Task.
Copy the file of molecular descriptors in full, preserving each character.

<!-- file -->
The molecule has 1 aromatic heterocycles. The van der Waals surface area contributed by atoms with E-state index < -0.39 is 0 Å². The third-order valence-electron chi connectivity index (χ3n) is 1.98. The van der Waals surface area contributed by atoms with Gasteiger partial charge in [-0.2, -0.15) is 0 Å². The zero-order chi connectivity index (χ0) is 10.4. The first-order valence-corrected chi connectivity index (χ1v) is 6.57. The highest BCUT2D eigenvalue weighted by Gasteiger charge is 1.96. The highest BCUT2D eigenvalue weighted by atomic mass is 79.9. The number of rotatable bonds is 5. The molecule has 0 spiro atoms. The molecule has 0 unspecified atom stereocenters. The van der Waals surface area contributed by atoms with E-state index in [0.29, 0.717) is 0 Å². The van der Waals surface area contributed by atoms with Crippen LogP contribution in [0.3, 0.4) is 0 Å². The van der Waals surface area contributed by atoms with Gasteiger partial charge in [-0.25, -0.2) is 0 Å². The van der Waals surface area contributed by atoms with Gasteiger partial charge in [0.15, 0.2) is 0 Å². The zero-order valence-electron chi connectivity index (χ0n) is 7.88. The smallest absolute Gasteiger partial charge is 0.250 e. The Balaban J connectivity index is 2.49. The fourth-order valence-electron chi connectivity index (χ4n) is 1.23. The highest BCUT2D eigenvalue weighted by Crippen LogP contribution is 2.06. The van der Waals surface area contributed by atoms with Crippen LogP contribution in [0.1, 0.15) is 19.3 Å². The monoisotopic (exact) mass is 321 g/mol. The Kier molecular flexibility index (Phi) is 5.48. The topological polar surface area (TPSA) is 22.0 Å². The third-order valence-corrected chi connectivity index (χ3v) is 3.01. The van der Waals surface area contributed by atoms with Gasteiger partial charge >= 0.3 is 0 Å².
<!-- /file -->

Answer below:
The molecule has 1 aromatic heterocycles. The van der Waals surface area contributed by atoms with E-state index < -0.39 is 0 Å². The third-order valence-electron chi connectivity index (χ3n) is 1.98. The van der Waals surface area contributed by atoms with Gasteiger partial charge in [-0.2, -0.15) is 0 Å². The zero-order chi connectivity index (χ0) is 10.4. The first-order valence-corrected chi connectivity index (χ1v) is 6.57. The highest BCUT2D eigenvalue weighted by Gasteiger charge is 1.96. The highest BCUT2D eigenvalue weighted by atomic mass is 79.9. The number of rotatable bonds is 5. The molecule has 0 spiro atoms. The molecule has 0 unspecified atom stereocenters. The van der Waals surface area contributed by atoms with E-state index in [0.29, 0.717) is 0 Å². The van der Waals surface area contributed by atoms with Crippen LogP contribution in [0.3, 0.4) is 0 Å². The van der Waals surface area contributed by atoms with Gasteiger partial charge in [-0.25, -0.2) is 0 Å². The van der Waals surface area contributed by atoms with Gasteiger partial charge in [0.15, 0.2) is 0 Å². The zero-order valence-electron chi connectivity index (χ0n) is 7.88. The smallest absolute Gasteiger partial charge is 0.250 e. The Balaban J connectivity index is 2.49. The fourth-order valence-electron chi connectivity index (χ4n) is 1.23. The highest BCUT2D eigenvalue weighted by Crippen LogP contribution is 2.06. The van der Waals surface area contributed by atoms with Crippen LogP contribution in [0.1, 0.15) is 19.3 Å². The monoisotopic (exact) mass is 321 g/mol. The Kier molecular flexibility index (Phi) is 5.48. The topological polar surface area (TPSA) is 22.0 Å². The third-order valence-corrected chi connectivity index (χ3v) is 3.01. The van der Waals surface area contributed by atoms with Gasteiger partial charge >= 0.3 is 0 Å².